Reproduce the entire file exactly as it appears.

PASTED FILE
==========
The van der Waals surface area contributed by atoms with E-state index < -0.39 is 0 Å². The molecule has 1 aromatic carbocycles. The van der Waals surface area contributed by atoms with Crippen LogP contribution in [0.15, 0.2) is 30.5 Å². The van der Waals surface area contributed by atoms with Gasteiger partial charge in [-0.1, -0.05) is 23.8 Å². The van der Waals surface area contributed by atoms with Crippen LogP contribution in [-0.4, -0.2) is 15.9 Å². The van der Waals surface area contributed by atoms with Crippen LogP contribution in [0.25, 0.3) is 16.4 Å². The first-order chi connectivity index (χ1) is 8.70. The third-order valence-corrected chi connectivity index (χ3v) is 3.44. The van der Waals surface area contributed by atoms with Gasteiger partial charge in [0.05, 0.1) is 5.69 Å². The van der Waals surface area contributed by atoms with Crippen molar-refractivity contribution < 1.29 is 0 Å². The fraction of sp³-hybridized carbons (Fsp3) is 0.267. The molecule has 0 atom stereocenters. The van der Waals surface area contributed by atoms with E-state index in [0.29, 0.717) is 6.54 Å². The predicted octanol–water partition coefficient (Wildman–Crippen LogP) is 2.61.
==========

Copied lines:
The van der Waals surface area contributed by atoms with E-state index < -0.39 is 0 Å². The molecule has 1 aromatic carbocycles. The van der Waals surface area contributed by atoms with Crippen LogP contribution in [0.15, 0.2) is 30.5 Å². The van der Waals surface area contributed by atoms with Gasteiger partial charge in [-0.1, -0.05) is 23.8 Å². The van der Waals surface area contributed by atoms with Crippen LogP contribution in [-0.4, -0.2) is 15.9 Å². The van der Waals surface area contributed by atoms with Crippen LogP contribution in [0.25, 0.3) is 16.4 Å². The first-order chi connectivity index (χ1) is 8.70. The third-order valence-corrected chi connectivity index (χ3v) is 3.44. The van der Waals surface area contributed by atoms with Gasteiger partial charge in [0.05, 0.1) is 5.69 Å². The van der Waals surface area contributed by atoms with Crippen molar-refractivity contribution < 1.29 is 0 Å². The fraction of sp³-hybridized carbons (Fsp3) is 0.267. The molecule has 0 atom stereocenters. The van der Waals surface area contributed by atoms with E-state index in [0.29, 0.717) is 6.54 Å². The predicted octanol–water partition coefficient (Wildman–Crippen LogP) is 2.61.